The first step in adding ground cover to a Lionel train set is choosing the season you wish to display. Winter ground cover will obviously be different from summer. Even fall and spring ground covers will be markedly different. Consider the look you wish to achieve for your Lionel train set.
Winter ground cover generally includes a facsimile of snow. Snow can be created by using virtually any white powder, such as baking soda, flour, dry plaster, or even white marble dust. Sprinkle your white powder around your train set, then mist it with a 1:1 mixture of white glue and water, with a drop or two of dish soap to allow the mixture to flow.
Spring or summer ground covers include grass facsimiles, which are created using ground foam and the same water/glue mixture described above. Ground foam is available from retail stores in various colors, but it can get quite expensive, particularly for detailed train sets.
Luckily, ground foam can be made using ordinary chair padding and acrylic or craft paint (available at any craft store), and an old blender. The chair padding should be cut into small cubes (about 1” around). The blender should be loosely filled with the cubes and turned onto a low speed. You may need to use an old dowel to push the cubes down into the blades. You may also need to add a small amount of water to “lubricate” the blades. When the foam has reached a sufficiently fine state, you can turn the blender onto a higher speed and add a small amount of paint to the mixture. Let the paint mix with the foam for several minutes. If there seems to be too much paint, add a few more foam cubes and allow those to be chopped and blended into the mixture. When you are satisfied with the mixture, spread it out on a sheet of cardboard or heavy paper and allow it to dry overnight.
Fall ground cover is a much duller color than spring ground cover. Browns can be mixed into the ground cover using sand or dirt, or by using the methods described above to create foam with a dull brown paint color.
Creating trees, bushes, and rocks will be an adventure limited only by your imagination. Many companies sell premade trees or tree kits for train sets, but often you can create your own trees using supplies that you already have. Trees can begin with twigs that you find in your own yard, with balsa wood, wire, twine, or any number of supplies. Bushes can be made from lichen, which can be purchased in small bags in craft stores. You can also use a sponge, cut to size and painted a realistic color.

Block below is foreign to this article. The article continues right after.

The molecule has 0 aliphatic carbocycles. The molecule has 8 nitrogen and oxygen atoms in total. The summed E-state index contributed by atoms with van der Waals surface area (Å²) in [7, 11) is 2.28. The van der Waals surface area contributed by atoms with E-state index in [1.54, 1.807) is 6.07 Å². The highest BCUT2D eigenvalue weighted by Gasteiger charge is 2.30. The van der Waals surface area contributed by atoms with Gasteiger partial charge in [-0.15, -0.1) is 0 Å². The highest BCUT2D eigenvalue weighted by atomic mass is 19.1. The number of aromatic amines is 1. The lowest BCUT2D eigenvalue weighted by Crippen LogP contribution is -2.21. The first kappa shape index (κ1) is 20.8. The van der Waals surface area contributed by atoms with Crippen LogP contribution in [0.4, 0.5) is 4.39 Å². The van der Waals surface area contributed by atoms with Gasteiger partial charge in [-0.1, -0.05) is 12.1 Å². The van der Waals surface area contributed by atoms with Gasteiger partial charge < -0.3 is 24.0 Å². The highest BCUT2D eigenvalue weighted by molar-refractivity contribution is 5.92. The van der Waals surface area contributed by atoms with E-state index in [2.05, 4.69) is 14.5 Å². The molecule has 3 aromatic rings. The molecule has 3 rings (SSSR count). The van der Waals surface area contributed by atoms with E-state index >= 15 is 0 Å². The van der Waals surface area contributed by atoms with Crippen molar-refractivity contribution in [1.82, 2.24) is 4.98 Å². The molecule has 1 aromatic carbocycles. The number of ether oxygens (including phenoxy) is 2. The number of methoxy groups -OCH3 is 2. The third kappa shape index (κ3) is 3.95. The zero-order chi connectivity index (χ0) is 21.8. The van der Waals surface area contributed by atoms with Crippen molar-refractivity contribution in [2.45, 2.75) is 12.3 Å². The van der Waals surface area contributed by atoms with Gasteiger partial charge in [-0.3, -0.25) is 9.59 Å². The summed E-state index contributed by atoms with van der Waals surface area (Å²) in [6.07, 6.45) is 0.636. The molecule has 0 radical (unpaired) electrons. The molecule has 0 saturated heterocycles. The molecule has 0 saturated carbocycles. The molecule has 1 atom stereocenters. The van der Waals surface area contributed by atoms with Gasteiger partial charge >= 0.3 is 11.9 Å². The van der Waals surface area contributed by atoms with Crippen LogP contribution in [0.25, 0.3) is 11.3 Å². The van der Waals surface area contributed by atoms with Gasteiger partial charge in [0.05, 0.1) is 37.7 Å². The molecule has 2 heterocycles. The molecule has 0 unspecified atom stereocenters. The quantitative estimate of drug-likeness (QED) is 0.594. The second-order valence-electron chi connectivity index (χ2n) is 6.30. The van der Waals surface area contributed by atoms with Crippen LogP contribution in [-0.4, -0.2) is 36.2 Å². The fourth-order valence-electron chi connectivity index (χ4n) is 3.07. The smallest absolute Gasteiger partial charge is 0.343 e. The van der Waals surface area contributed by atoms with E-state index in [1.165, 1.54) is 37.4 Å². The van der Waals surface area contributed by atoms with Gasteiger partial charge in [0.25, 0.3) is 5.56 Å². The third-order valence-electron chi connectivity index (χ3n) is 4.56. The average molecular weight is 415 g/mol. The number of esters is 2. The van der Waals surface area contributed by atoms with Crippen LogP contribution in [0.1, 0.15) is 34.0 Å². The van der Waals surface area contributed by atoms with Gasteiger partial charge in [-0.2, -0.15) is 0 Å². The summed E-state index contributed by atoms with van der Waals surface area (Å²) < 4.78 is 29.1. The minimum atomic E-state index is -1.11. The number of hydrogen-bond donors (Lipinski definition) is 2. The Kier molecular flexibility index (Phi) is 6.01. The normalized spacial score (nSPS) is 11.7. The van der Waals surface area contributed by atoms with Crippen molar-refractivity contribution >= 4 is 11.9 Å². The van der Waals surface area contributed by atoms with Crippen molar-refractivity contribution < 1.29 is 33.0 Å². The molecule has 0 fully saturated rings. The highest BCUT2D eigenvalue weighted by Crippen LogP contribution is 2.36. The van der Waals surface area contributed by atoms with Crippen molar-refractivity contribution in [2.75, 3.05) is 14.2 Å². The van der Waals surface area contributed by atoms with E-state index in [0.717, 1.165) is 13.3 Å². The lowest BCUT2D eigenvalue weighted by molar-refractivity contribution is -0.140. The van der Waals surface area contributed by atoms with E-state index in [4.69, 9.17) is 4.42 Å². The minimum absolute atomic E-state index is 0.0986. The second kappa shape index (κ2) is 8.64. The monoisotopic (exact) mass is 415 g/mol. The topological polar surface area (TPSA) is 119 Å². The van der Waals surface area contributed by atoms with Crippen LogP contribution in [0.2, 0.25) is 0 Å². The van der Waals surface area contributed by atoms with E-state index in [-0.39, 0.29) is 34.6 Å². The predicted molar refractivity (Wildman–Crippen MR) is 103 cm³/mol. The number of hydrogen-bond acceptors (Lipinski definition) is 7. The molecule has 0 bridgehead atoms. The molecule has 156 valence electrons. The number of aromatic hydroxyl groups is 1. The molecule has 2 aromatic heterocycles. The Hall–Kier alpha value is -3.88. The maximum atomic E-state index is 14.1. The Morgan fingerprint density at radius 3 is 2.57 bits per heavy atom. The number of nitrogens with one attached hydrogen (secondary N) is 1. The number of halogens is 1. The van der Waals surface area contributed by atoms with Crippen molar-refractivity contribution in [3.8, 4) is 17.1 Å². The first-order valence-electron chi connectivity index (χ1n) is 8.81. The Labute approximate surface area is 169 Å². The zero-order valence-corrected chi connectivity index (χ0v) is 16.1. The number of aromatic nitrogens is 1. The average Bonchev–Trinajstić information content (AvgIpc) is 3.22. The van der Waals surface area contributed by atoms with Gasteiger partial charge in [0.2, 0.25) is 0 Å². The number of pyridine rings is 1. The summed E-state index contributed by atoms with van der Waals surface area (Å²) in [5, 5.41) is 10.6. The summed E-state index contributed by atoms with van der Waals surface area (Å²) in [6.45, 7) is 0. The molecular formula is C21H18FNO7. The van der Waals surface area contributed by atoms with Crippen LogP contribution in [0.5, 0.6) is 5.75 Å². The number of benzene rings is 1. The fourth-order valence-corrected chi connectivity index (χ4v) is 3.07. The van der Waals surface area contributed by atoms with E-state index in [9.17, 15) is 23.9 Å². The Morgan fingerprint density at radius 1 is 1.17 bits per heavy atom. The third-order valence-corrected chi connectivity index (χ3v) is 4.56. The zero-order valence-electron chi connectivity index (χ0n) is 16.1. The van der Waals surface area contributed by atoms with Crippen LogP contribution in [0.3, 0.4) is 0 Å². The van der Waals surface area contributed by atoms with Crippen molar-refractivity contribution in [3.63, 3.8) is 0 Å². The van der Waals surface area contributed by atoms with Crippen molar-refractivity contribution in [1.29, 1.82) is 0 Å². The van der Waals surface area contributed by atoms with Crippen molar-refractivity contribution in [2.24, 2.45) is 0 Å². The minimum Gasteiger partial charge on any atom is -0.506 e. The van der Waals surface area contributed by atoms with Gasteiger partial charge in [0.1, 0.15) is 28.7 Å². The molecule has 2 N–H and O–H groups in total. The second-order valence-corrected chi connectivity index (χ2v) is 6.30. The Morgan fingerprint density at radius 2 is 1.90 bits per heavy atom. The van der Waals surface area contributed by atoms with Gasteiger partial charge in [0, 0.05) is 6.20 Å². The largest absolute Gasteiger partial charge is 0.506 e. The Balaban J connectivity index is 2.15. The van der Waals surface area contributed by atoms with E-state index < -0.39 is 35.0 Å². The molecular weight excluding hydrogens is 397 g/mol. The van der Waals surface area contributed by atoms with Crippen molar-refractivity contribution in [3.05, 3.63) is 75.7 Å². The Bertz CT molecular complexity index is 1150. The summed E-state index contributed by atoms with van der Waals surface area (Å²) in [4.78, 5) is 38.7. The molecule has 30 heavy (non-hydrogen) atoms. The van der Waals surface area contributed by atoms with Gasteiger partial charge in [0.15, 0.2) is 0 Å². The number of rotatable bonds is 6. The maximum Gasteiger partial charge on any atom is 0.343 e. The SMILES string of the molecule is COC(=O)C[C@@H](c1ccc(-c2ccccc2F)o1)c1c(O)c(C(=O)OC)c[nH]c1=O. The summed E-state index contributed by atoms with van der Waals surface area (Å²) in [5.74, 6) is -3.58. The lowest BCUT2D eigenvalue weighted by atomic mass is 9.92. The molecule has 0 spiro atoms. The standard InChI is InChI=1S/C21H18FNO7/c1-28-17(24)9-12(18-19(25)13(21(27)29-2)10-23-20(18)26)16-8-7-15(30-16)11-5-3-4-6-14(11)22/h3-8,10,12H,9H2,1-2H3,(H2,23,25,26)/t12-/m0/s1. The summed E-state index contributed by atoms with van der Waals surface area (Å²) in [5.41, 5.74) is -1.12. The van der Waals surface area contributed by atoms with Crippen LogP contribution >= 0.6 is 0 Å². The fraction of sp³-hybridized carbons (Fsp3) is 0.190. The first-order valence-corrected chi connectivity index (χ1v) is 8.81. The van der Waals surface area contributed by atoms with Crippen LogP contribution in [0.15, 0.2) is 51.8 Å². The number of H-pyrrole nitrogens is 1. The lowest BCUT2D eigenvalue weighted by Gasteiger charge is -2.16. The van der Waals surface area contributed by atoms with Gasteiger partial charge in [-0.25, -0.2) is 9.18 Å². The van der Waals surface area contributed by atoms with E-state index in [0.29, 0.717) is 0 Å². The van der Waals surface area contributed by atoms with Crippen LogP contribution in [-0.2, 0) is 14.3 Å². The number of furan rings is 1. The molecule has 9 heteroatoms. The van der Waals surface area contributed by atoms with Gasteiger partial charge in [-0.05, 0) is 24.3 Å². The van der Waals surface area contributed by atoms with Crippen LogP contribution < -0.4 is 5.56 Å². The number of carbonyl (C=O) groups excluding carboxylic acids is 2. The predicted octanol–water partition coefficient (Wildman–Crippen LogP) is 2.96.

For large rocks, use rubber molds with plaster. You can glue together several molds and fill in the gaps with small amounts of plaster to create cliffs, canyons, and other large rocks. Paint the plaster a brown-gray color with watercolors or acrylic paint. For small rocks, you can use an ordinary piece of gravel or any other small stone.
Finally, there are many ways to add water to your train set. One of the easiest ways is with epoxy resin- tiny cubes that are melted and poured into place, then dry clear. You can add a drop or two of acrylic paint to simulate muddy water if you like. However, don’t be afraid to experiment with other supplies to create a variety of effects for your train set! These ground cover techniques will work just as well for any brand just the same as they will for a Lionel train set.
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Joe Kanooga is a father of two kids, a successful business owner and the author of numerous articles about Lionel train set toys. Click here to download a free train set guidebook filled with hobby tips, ideas and information.
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